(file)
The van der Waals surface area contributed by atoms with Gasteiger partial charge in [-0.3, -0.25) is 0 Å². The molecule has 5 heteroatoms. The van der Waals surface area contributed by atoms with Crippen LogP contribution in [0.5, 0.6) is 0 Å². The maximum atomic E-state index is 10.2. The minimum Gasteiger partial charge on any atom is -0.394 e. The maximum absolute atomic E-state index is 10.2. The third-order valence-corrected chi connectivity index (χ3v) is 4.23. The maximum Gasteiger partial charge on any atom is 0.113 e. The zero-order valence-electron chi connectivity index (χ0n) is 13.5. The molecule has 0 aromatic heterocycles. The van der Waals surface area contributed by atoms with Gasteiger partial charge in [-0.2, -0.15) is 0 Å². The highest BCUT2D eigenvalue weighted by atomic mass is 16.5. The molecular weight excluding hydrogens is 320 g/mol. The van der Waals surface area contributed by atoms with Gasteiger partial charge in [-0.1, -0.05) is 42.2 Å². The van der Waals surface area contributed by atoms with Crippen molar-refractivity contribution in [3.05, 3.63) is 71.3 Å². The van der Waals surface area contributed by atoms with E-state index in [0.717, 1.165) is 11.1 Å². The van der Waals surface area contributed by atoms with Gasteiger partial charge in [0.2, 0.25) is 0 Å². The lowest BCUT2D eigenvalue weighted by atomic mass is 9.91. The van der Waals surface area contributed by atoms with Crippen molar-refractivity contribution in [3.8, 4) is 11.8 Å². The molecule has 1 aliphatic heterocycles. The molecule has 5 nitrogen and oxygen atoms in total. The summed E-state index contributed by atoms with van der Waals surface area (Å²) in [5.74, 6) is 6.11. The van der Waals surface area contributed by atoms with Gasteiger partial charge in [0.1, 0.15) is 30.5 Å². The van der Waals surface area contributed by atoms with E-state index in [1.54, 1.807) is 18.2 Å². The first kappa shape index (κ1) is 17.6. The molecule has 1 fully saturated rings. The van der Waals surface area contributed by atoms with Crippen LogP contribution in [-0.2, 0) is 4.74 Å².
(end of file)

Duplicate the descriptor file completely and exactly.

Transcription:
The van der Waals surface area contributed by atoms with Gasteiger partial charge in [-0.3, -0.25) is 0 Å². The molecule has 5 heteroatoms. The van der Waals surface area contributed by atoms with Crippen LogP contribution in [0.5, 0.6) is 0 Å². The maximum atomic E-state index is 10.2. The minimum Gasteiger partial charge on any atom is -0.394 e. The maximum absolute atomic E-state index is 10.2. The third-order valence-corrected chi connectivity index (χ3v) is 4.23. The maximum Gasteiger partial charge on any atom is 0.113 e. The zero-order valence-electron chi connectivity index (χ0n) is 13.5. The molecule has 0 aromatic heterocycles. The van der Waals surface area contributed by atoms with Gasteiger partial charge in [-0.2, -0.15) is 0 Å². The highest BCUT2D eigenvalue weighted by atomic mass is 16.5. The molecular weight excluding hydrogens is 320 g/mol. The van der Waals surface area contributed by atoms with Gasteiger partial charge in [-0.1, -0.05) is 42.2 Å². The van der Waals surface area contributed by atoms with Crippen molar-refractivity contribution in [3.05, 3.63) is 71.3 Å². The van der Waals surface area contributed by atoms with E-state index in [0.717, 1.165) is 11.1 Å². The van der Waals surface area contributed by atoms with Gasteiger partial charge in [0.2, 0.25) is 0 Å². The lowest BCUT2D eigenvalue weighted by atomic mass is 9.91. The van der Waals surface area contributed by atoms with Crippen molar-refractivity contribution in [3.8, 4) is 11.8 Å². The molecule has 1 aliphatic heterocycles. The molecule has 5 nitrogen and oxygen atoms in total. The summed E-state index contributed by atoms with van der Waals surface area (Å²) in [5.74, 6) is 6.11. The van der Waals surface area contributed by atoms with Gasteiger partial charge in [0.1, 0.15) is 30.5 Å². The van der Waals surface area contributed by atoms with E-state index in [1.54, 1.807) is 18.2 Å². The first kappa shape index (κ1) is 17.6. The molecule has 1 fully saturated rings. The van der Waals surface area contributed by atoms with Crippen LogP contribution in [-0.2, 0) is 4.74 Å².